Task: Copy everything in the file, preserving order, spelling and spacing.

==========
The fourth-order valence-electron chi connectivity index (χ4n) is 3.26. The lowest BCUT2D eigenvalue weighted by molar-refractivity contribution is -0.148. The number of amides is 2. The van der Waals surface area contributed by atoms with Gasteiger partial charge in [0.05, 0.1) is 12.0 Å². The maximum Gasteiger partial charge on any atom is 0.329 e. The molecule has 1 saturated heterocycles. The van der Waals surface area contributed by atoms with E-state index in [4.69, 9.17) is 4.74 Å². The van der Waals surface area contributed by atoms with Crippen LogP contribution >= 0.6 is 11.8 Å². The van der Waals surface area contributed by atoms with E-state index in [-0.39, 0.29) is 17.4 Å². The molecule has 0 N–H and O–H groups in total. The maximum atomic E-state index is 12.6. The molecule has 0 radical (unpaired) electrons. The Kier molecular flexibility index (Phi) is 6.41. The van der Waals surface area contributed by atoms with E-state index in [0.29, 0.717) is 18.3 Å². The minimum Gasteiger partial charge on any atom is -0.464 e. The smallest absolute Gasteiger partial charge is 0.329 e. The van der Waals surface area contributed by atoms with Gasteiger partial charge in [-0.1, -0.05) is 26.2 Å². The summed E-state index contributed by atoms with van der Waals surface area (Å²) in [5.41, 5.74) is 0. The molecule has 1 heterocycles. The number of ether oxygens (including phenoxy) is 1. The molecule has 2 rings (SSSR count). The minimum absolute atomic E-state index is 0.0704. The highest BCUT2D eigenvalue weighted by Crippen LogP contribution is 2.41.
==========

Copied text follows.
The fourth-order valence-electron chi connectivity index (χ4n) is 3.26. The lowest BCUT2D eigenvalue weighted by molar-refractivity contribution is -0.148. The number of amides is 2. The van der Waals surface area contributed by atoms with Gasteiger partial charge in [0.05, 0.1) is 12.0 Å². The maximum Gasteiger partial charge on any atom is 0.329 e. The molecule has 1 saturated heterocycles. The van der Waals surface area contributed by atoms with E-state index in [4.69, 9.17) is 4.74 Å². The van der Waals surface area contributed by atoms with Crippen LogP contribution >= 0.6 is 11.8 Å². The van der Waals surface area contributed by atoms with E-state index in [-0.39, 0.29) is 17.4 Å². The molecule has 0 N–H and O–H groups in total. The maximum atomic E-state index is 12.6. The molecule has 0 radical (unpaired) electrons. The Kier molecular flexibility index (Phi) is 6.41. The van der Waals surface area contributed by atoms with E-state index in [0.29, 0.717) is 18.3 Å². The minimum Gasteiger partial charge on any atom is -0.464 e. The smallest absolute Gasteiger partial charge is 0.329 e. The van der Waals surface area contributed by atoms with Gasteiger partial charge in [-0.1, -0.05) is 26.2 Å². The summed E-state index contributed by atoms with van der Waals surface area (Å²) in [5.41, 5.74) is 0. The molecule has 1 heterocycles. The number of ether oxygens (including phenoxy) is 1. The molecule has 2 rings (SSSR count). The minimum absolute atomic E-state index is 0.0704. The highest BCUT2D eigenvalue weighted by Crippen LogP contribution is 2.41.